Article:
In contrast to the general agreement between the end result of the present analysis and the results of ), glucose requirements for lignin biosynthesis derived from the present study were considerably larger than values given by ), even after comparing results on the basis of identical monolignol residues (Table ). ) assumed that monolignol polymerization produced NADH (one per monomer residue), whereas the present analysis assumed that in the most efficient case polymerization neither produced nor consumed NADH. In less efficient, but physiologically possible and perhaps probable cases, the present analysis implied that polymerization requires input of NADH and/or ATP, which increases the overall cost of lignin biosynthesis compared with the calculations of ). The inclusion of tool maintenance costs in this analysis accounted for only a small part of the difference between the present estimates and those of ). The large differences between results of the present analysis and those of ) that occurred for guaiacyl‐ and syringyl‐based lignins (Table ) were due, in the most part, to what may have been overly efficient methoxylation reactions assumed by ). In particular, glucose requirements for lignin biosynthesis (mass per mass) declined as the number of carbon atoms per lignin residue increased in the ) analysis because they assumed that methoxylation resulted in a net production of reductant, with no ATP requirement, and the net gain in monolignol mass was greater than the increase in glucose requirement as monolignol size increased. In the present analysis, SAM regeneration required significant ATP input [eqns (S.25)–(S.28)], and the substrate requirements (their mass) for methoxylation exceeded the mass increase in monolignols resulting from methoxylation.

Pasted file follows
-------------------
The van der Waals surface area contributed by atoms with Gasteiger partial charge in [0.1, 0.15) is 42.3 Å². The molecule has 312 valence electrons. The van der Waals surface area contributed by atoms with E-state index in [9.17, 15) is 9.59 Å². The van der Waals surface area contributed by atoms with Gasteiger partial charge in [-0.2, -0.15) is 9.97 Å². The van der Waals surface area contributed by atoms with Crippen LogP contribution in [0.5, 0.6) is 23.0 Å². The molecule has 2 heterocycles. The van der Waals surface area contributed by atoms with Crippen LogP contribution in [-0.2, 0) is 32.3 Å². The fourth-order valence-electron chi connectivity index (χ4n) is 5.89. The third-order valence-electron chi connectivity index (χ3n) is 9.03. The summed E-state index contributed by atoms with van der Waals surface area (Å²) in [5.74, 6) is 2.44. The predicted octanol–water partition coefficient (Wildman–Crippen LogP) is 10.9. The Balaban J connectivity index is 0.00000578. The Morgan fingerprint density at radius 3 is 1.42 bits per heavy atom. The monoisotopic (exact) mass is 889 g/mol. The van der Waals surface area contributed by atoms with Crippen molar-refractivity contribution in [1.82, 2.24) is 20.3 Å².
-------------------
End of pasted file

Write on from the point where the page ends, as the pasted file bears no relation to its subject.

JBB flyer (2017) Cover Archive; Editorial Board ; For Authors